Buckhannon approves project funding
BUCKHANNON –Buckhannon City Council approved a large budget revision that allows extra funding for some special projects.
Amberle Jenkins, director of finance and administration, said budget revisions are for council to approve further expenditures and to adjust line items where more revenues may have been collected or more money expended than anticipated at the time of the budget approval.
On Thursday, Jenkins presented a $183,898 budget revision that factors in several changes including $53,386 more collected under the B&O contractors line items and $52,000 from the arts and culture grant the city received.
Jenkins suggested that the $52,000 increase from the arts and culture grant be redistributed.
“In events and fire works expense, I marked $12,000 to put into that,” she said. “This is something I want you to talk about it.”
Jenkins said she was proposing $2,500 towards the city’s Fourth of July fireworks celebration.
The city also did not budget for a Strawberry Festival contribution but usually gives $5,000.
Jenkins also referenced the project to put sound equipment in Jawbone Park.
Councilman Robbie Skinner said, “I agree that we need to budget for the Fourth of July. Some of us have beaten our brains in fundraising for this. This is a city event. This is a community event. To me, we look at it the same as the Strawberry Festival or Festival Fridays. This is a public event that is good for our community. This is something we have basically taken on to sponsor. I am in favor that we actually budget for it this year.”
Skinner said fundraising is difficult because it is just a few weeks after the Strawberry Festival.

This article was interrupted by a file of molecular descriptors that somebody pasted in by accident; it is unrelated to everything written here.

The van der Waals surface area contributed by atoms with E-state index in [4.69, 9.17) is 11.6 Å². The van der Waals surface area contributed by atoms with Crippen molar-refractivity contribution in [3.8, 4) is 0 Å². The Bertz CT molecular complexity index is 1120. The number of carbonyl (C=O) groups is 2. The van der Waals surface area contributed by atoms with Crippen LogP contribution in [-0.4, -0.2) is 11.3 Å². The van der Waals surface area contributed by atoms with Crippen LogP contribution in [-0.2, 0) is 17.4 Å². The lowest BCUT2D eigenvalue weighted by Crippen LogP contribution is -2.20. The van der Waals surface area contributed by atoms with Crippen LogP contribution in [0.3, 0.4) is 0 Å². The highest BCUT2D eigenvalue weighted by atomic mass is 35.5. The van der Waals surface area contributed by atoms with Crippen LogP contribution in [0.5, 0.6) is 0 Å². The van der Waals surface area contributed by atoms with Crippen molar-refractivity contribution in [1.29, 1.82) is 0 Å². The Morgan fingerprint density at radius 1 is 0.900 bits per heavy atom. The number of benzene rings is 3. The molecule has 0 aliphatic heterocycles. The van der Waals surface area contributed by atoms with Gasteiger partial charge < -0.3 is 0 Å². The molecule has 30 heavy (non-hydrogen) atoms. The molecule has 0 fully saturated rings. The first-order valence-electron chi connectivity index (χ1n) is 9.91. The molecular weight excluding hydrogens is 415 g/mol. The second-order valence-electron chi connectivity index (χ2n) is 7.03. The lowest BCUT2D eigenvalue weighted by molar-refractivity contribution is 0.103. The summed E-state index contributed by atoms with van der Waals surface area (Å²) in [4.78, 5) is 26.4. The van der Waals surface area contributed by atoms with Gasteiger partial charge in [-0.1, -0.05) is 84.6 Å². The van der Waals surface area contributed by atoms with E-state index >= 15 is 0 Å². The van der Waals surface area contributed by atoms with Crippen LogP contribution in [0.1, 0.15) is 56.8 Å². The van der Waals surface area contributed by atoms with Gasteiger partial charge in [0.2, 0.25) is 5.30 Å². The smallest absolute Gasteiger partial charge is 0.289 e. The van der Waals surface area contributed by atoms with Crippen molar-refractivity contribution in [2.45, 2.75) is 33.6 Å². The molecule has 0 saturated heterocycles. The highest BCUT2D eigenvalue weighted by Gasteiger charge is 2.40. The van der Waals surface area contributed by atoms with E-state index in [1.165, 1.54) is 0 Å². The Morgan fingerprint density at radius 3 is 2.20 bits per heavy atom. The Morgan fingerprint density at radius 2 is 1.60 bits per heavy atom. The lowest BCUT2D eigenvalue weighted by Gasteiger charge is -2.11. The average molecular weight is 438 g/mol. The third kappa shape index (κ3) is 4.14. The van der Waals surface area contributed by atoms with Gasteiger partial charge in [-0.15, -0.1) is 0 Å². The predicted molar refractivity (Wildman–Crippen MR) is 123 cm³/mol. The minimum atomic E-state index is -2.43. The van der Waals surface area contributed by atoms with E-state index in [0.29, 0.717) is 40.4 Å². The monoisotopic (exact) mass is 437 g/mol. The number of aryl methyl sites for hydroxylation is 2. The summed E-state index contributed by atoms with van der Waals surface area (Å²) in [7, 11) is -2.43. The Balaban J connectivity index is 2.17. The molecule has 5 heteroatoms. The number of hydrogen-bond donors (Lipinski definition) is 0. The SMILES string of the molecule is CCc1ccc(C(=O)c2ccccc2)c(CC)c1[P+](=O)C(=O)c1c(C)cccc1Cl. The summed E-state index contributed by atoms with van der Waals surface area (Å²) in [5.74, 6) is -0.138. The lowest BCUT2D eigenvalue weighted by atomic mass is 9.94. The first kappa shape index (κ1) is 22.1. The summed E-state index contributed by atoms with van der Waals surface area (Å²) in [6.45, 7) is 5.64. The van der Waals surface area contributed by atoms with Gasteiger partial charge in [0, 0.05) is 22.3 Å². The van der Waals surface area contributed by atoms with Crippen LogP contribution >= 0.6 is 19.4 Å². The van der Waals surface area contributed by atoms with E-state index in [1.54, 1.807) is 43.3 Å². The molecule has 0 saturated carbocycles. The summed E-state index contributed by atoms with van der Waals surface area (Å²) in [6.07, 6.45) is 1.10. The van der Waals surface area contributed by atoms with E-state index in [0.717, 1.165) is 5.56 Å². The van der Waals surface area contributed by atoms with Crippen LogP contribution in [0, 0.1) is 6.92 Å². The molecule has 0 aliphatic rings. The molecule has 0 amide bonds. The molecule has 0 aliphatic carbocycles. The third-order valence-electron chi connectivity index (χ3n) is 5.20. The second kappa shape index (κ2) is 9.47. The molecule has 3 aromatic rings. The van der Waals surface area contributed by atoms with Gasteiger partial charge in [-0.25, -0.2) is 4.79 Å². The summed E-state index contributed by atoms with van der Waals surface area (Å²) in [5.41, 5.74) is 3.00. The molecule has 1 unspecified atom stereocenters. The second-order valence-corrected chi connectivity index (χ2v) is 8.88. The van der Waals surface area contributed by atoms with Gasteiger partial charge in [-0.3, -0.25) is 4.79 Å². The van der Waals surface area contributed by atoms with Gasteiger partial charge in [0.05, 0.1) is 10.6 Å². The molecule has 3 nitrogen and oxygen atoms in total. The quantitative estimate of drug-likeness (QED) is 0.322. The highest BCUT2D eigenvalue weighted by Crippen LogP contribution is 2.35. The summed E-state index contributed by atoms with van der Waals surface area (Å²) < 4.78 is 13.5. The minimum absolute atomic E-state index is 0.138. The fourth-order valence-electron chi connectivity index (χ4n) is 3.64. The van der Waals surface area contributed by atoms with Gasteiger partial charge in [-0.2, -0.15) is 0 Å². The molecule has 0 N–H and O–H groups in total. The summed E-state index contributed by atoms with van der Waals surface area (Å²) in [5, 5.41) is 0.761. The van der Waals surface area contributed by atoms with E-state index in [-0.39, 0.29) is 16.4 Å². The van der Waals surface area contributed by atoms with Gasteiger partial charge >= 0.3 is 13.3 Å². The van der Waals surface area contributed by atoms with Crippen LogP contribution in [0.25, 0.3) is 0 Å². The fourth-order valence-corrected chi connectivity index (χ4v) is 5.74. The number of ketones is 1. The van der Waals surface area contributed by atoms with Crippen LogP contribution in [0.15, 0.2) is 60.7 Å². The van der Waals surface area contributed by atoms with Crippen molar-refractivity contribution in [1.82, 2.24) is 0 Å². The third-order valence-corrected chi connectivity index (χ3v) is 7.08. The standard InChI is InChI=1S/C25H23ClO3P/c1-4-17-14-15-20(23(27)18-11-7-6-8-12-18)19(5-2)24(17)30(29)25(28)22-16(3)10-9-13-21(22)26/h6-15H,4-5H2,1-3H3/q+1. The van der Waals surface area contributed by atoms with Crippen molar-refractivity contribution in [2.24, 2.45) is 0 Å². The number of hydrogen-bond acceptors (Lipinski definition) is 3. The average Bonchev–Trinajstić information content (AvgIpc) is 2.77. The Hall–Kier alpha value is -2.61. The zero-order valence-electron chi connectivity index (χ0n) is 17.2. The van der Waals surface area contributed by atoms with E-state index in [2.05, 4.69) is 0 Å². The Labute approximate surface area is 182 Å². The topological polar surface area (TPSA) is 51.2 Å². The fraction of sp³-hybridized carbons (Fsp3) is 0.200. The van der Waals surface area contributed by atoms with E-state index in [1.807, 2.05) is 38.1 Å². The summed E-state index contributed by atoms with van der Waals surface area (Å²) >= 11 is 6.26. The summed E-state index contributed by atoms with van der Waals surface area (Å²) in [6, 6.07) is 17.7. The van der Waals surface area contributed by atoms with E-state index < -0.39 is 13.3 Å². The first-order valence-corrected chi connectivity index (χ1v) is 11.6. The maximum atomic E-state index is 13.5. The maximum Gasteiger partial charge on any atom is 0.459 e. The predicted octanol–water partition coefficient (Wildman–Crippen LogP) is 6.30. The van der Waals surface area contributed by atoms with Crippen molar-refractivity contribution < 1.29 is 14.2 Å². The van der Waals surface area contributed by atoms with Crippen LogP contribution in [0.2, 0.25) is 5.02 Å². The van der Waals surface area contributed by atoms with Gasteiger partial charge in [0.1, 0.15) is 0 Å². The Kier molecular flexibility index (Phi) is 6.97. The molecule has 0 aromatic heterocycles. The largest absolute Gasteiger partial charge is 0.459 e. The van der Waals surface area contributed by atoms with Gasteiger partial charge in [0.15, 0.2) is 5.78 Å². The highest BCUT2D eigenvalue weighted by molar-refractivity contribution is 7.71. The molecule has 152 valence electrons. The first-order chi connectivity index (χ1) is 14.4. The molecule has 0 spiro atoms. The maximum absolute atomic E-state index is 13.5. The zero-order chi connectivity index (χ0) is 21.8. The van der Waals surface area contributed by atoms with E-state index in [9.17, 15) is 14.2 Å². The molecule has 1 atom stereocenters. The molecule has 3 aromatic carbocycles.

“There is donor fatigue in the community to come back up and say we need another $10,000 or $15,000,” he said. “I believe we should consider funding the fireworks.”
Councilman C.J. Rylands said, “I agree with Robbie’s comments.”
Councilwoman Pam Cuppari, who heads up the Fourth of July committee, said, “People are starting to say that Buckhannon is definitely having fireworks year after year. It would be a shame if Buckhannon would not have fireworks.”
Skinner added, “I think we should honor supporting the Strawberry Festival and Festival Fridays. We have to do our part of helping to create the viability of our community as well.”
McCauley also noted that the sound system doesn’t just benefit Festival Fridays but all events held at the park.
Jenkins told the council, “That $52,000 at the top (under revenue) would take care of the sound equipment if you want to contribute $10,000 to that, the fireworks payment of $2,500, the Strawberry Festival payment of $5,000 and I would like to recycle some of the rest of that money back into the theatre to try to keep that project moving with some part-time labor.”
“Jerry’s men are just stretched to the limits. They don’t have time to work on this all the time and I think we need to get some part-time people in there to work on this project and try to get some things knocked out. We are asking for grant money and we need to make some progress with this grant money.”
Jenkins also noted there had been an increase in $61,000 for health insurance expenses due to an additional police officer and possible coverage changes such as when someone got married and added a family member.
Referencing the part-time labor for the Colonial Theatre project, McCauley said, “As part of our application that is due for the state grant again, we have to be able to show about the time that we apply for Phase II that we have made progress with Phase 1A and 1B. There are some things we need to do in the next couple of months. This allows the labor and the other stuff to continue to happen there. It is money that was sent to us for that purpose anyway.”
Following some more discussion, Rylands moved to approve the budget resolution which was seconded by Skinner and passed unanimously.
Council will meet in special session Monday, Feb. 18 to begin budget discussions for 2019-2020.
In other business, council accepted a riverfront property from Tammy Hatfield. McCauley said the property is three or four lots up from Cook’s Store on Island Avenue and has no standing structure — just an old foundation.
“It is important that the city be in a position to control as much of the riverbank property as we can,” he said.
Councilwoman Mary Albaugh moved to accept the property, seconded by Rylands and the motion passed. A formal deed will be drawn up.